Fitzgerald said doctors charge them 25 cents per visit because if they don't, Haitians think the act is worthless; that "only a slave works for free."
Daily updates from Hopital Sacre Coeur
Dr. Fitzgerald receives daily updates on the CRUDEM-sponsored hospital, along with pictures that reflect the day to day plights and progress. In an e-mail report dated Jan. 20, correspondent Denise Kelly wrote that the US Coast Guard and US Navy are aware of the hospital's capacity to treat the most severely injured.
"We are the best prepared hospital and perhaps only facility in the country right now equipped to meet the surgical needs of the most seriously injured," Kelly said. "A lot of the children and infancts are now arriving in need of amputations. Many of them have lost their parents. It is very difficult emotionally for our medical volunteers and will be rotating with groups not staying more than one week at a time."
She added that despite the influx of 112 injured survivors, the hospital had informed the US Navy and Coast Guard that they are willing to take an additional 100 victims right away.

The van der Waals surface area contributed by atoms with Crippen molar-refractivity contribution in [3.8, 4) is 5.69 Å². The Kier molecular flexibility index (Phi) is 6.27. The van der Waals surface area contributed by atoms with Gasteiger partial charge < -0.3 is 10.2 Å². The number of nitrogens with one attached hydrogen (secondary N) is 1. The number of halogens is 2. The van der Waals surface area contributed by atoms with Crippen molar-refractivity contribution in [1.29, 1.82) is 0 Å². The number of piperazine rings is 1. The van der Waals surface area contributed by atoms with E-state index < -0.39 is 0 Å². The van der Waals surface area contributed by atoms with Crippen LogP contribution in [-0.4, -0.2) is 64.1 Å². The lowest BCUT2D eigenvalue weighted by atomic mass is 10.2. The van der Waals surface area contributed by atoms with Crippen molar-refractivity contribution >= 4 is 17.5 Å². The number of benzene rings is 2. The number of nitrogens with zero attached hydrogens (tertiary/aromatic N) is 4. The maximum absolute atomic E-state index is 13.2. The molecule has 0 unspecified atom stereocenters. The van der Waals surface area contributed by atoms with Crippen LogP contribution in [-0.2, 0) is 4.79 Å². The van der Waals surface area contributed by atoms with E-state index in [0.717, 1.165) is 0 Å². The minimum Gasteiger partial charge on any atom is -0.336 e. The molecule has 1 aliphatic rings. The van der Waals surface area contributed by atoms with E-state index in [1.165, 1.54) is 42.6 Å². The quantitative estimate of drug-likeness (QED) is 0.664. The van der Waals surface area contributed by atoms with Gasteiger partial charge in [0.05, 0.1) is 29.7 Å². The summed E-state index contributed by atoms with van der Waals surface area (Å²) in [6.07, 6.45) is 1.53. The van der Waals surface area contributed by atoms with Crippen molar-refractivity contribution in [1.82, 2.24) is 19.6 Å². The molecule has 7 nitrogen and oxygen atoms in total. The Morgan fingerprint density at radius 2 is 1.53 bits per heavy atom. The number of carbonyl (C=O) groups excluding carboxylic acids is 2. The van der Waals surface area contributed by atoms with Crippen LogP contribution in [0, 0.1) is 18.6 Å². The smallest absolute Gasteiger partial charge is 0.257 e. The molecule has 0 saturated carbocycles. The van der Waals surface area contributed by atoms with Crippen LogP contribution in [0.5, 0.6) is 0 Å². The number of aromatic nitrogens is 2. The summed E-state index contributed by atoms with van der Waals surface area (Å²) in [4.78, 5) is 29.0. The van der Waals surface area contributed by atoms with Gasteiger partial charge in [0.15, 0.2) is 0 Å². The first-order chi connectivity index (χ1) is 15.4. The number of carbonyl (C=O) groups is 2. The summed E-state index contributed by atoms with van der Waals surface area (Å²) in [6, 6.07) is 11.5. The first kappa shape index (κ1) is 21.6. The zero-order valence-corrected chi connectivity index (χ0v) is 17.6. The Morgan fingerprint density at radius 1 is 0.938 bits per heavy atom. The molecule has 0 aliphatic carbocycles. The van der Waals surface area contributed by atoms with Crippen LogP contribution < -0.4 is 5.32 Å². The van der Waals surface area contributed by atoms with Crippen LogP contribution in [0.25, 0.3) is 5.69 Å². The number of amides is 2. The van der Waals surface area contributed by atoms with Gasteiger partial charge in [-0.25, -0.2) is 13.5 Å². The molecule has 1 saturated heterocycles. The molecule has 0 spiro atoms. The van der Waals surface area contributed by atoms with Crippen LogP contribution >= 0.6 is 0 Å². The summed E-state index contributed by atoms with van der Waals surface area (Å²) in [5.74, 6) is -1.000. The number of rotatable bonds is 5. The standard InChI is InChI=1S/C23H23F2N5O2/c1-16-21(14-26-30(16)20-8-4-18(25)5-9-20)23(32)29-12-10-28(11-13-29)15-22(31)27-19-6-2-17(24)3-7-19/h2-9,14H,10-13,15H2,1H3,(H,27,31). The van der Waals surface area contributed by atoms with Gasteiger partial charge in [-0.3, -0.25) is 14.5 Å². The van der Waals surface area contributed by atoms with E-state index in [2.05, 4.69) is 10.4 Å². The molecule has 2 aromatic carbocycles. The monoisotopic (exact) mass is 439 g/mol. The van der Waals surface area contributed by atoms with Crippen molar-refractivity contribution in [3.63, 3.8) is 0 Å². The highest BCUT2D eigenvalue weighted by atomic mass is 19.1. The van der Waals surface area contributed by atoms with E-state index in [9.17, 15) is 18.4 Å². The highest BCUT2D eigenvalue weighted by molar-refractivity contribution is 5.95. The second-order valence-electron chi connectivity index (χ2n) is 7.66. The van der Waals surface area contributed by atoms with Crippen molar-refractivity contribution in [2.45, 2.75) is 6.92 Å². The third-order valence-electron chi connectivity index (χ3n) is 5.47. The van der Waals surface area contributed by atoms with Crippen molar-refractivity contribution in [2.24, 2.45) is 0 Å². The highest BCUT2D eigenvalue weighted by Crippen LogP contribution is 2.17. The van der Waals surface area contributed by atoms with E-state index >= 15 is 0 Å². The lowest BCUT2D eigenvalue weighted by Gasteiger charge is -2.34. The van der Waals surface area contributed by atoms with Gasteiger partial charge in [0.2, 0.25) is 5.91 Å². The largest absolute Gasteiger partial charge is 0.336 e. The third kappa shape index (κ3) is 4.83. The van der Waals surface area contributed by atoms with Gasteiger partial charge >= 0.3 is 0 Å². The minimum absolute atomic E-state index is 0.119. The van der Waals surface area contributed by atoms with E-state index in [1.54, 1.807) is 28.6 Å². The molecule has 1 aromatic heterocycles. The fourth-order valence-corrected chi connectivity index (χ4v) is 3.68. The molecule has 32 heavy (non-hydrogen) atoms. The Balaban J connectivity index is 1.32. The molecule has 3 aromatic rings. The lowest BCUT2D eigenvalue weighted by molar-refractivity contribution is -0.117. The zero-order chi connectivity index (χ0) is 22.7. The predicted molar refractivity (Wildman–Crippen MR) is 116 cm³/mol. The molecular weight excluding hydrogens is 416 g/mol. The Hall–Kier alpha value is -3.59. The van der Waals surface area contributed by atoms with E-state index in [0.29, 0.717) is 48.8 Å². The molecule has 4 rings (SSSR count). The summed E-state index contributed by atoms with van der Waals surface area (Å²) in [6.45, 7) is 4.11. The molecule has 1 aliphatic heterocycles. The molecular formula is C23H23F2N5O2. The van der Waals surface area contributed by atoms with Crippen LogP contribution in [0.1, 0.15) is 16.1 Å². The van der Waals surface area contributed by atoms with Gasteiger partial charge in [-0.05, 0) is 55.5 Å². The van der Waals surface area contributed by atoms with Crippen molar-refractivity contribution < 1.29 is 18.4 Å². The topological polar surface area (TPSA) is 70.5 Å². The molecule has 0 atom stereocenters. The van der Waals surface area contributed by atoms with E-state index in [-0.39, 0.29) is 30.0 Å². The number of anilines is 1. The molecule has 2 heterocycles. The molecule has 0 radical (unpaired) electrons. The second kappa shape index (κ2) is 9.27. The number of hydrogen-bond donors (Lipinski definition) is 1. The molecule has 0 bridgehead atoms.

As of Jan. 23, another update reported the hospital had received approximately 250 severely-injured patients from Port au Prince -- well beyond its 73-person capacity. Of those who had been treated, 20 had been discharged and a further 20 are in the process of being rehabilitated into the community to make room for patients arriving regularly by road or helicopter (a total of 42 people were airlifted to the hospital Jan. 22).
The update also reports that helicopters are landing into the night; orthopedic surgeons, general surgeons and their teams continue to work past midnight while medical volunteers provide follow up care. Additionally, three high schools have been transitioned into wards for acute care and triage.